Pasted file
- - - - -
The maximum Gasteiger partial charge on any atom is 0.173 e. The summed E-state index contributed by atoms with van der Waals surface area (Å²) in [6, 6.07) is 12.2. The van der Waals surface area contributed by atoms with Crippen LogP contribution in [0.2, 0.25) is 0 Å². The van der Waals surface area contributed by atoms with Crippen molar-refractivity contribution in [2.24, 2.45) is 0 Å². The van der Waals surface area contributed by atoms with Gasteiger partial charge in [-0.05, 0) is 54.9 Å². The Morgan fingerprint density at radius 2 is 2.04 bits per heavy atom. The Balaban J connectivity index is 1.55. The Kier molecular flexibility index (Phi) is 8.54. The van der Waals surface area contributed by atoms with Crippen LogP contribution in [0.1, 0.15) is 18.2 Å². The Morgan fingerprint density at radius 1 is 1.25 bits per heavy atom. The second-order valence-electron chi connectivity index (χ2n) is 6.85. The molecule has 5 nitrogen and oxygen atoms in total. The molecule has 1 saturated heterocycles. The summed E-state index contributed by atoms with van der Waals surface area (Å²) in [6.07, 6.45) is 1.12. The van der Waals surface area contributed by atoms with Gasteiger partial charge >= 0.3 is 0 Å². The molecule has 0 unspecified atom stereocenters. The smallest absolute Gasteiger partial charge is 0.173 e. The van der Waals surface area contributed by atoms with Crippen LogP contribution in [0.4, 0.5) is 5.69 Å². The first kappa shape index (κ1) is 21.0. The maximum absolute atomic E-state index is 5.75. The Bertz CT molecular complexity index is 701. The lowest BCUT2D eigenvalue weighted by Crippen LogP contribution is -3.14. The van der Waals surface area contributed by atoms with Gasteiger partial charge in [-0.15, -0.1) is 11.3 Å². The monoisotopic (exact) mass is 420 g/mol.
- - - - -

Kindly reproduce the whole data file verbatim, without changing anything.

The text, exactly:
The maximum Gasteiger partial charge on any atom is 0.173 e. The summed E-state index contributed by atoms with van der Waals surface area (Å²) in [6, 6.07) is 12.2. The van der Waals surface area contributed by atoms with Crippen LogP contribution in [0.2, 0.25) is 0 Å². The van der Waals surface area contributed by atoms with Crippen molar-refractivity contribution in [2.24, 2.45) is 0 Å². The van der Waals surface area contributed by atoms with Gasteiger partial charge in [-0.05, 0) is 54.9 Å². The Morgan fingerprint density at radius 2 is 2.04 bits per heavy atom. The Balaban J connectivity index is 1.55. The Kier molecular flexibility index (Phi) is 8.54. The van der Waals surface area contributed by atoms with Crippen LogP contribution in [0.1, 0.15) is 18.2 Å². The Morgan fingerprint density at radius 1 is 1.25 bits per heavy atom. The second-order valence-electron chi connectivity index (χ2n) is 6.85. The molecule has 5 nitrogen and oxygen atoms in total. The molecule has 1 saturated heterocycles. The summed E-state index contributed by atoms with van der Waals surface area (Å²) in [6.07, 6.45) is 1.12. The van der Waals surface area contributed by atoms with Gasteiger partial charge >= 0.3 is 0 Å². The molecule has 0 unspecified atom stereocenters. The smallest absolute Gasteiger partial charge is 0.173 e. The van der Waals surface area contributed by atoms with Crippen LogP contribution in [0.4, 0.5) is 5.69 Å². The first kappa shape index (κ1) is 21.0. The maximum absolute atomic E-state index is 5.75. The Bertz CT molecular complexity index is 701. The lowest BCUT2D eigenvalue weighted by Crippen LogP contribution is -3.14. The van der Waals surface area contributed by atoms with Gasteiger partial charge in [-0.15, -0.1) is 11.3 Å². The monoisotopic (exact) mass is 420 g/mol.